Magazine article Conscience

Confronting Our Ambivalence: The Need for Second-Trimester Abortion Advocacy

Magazine article Conscience

Confronting Our Ambivalence: The Need for Second-Trimester Abortion Advocacy

Article excerpt

ABORTION CONTINUES TO BE one of the most politically contentious and divisive issues in the United States. In attempts to reframe the issue, many prochoice groups are prioritizing messages of "prevention" and "reducing the need for abortion." These frames mirror public sentiment that abortion should be "safe, legal and rare," but are problematic. While it is critically important to increase access to comprehensive sexuality education and contraception, these flames may be used to support those who seek to impose increased restrictions on abortion access. Our messages must embrace the reality that women will always need contraception and abortion services, that these services need to be more accessible and that they need to be available throughout pregnancy.

Since abortion was legalized in 1973, the right to abortion has been eroded through laws that create barriers to care. Second-trimester abortion is particularly vulnerable. Opinion polls show that only a quarter of the public agrees that abortion should be legal in the second trimester.

Intense public debate over so-called "partial-birth abortion" has inserted graphic descriptions, often misleading, of later abortion into the public arena. The widespread availability of high-resolution ultrasonography, which brings vivid images of fetal development into the public eye, adds fuel to the debate. News stories about very premature infants being "kept alive" through medical intervention call into question for some the definition of "viability."

As a movement, we have not engaged fully in the debate over later abortions, aware that we do not have public support or compelling ways of talking about the women who need these services. Some prochoice writers, such as William Saletan, have even questioned the wisdom of continuing to fight for later abortions, arguing that efforts should be focused on securing first trimester abortions. (Washington Post, March 5, 2006) This position threatens the reproductive rights of the thousands of women every year who need second-trimester abortion services, and reflects a lack of knowledge about who these women are and why they do not seek abortion care earlier.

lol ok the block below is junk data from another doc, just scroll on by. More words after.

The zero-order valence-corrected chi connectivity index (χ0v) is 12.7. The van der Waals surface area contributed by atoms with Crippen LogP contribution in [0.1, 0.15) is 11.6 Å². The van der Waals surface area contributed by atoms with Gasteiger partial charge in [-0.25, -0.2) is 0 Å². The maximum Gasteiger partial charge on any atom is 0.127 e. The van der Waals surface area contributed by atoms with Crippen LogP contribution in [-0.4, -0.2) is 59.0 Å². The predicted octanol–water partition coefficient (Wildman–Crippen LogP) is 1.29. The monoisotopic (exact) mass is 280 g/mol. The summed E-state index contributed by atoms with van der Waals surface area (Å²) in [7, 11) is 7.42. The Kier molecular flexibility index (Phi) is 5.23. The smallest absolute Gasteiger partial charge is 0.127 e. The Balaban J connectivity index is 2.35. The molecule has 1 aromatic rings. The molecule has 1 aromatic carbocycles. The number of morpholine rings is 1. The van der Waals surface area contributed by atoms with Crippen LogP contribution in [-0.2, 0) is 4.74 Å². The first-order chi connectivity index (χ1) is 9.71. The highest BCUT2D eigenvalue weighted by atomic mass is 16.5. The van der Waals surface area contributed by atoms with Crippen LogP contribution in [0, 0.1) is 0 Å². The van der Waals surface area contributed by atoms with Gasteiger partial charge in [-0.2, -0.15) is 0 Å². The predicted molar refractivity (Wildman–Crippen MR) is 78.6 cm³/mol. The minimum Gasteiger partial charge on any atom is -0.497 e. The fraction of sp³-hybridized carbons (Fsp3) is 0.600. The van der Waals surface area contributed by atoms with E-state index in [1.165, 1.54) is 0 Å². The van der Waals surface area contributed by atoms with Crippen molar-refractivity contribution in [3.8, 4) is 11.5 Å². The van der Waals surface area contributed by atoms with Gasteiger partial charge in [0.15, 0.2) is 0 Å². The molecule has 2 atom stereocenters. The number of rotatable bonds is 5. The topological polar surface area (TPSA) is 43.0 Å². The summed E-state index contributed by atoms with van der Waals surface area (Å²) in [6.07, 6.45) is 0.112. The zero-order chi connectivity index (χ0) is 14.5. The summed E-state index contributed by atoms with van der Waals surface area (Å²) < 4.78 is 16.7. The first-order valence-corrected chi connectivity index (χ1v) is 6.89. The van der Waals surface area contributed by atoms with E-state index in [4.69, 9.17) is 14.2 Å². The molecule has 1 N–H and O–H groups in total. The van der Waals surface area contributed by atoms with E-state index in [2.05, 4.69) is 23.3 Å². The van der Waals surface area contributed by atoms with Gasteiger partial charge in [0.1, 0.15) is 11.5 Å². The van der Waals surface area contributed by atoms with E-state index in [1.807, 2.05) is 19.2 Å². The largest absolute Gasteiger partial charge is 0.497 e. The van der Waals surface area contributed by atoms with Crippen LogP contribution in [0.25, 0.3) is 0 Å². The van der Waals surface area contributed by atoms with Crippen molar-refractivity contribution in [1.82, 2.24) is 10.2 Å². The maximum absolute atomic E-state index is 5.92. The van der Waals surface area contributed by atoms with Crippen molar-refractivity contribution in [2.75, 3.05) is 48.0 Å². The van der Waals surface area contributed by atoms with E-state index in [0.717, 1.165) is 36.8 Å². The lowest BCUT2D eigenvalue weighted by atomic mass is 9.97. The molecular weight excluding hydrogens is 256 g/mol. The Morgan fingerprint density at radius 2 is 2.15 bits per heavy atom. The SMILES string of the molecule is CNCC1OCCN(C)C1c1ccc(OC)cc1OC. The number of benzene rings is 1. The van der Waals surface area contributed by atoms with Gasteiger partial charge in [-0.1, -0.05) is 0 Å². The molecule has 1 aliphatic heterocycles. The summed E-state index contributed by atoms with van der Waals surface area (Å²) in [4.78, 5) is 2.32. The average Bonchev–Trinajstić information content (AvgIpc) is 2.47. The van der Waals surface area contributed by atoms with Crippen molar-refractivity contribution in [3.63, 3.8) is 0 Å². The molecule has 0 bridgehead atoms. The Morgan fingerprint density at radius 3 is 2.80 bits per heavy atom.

Too many conversations about second trimester abortion start defensively with the statement, "Of course, most abortions take place in the first trimester." However, approximately 55,000 women in the US obtain abortions at 16 weeks or later every year. This is not new; women have consistently needed access to later abortions. The distribution of abortions by gestational age has remained fairly constant since 1983 with approximately 88 percent of abortions occurring before 13 weeks, six percent occurring between :3 and 15 weeks, four percent occurring between 16 and 20 weeks and one percent occurring after 21 weeks.

Who are these women? The women who seek later abortions are disproportionately young women, low-income women and women of color who often face numerous delays in obtaining services that contribute to the later gestational ages at which they present for care. Of the abortions provided to white women, 11.5 percent occur after 12 weeks compared to 13.1 percent of abortions to African Americans. A Guttmacher Institute study found that adolescents took a week longer to suspect a pregnancy than adults.

While women who detect severe fetal abnormalities in the second trimester have been the "face" of advocacy for later abortions, in fact they represent a minority of the women who need this service. Two recent studies of why women obtain abortions in the second trimester suggest that late detection of pregnancy, cost and access barriers, and difficulty making a decision, all play a role in the use of second-trimester abortion. Fifty-eight percent of women reported that they would have liked to have had the abortion earlier, but faced barriers. These barriers include a shortage of second-trimester abortion providers, the cost of a second-trimester abortion (which is covered by Medicaid in only 17 states), referral issues and low public support for women who seek later abortions. …

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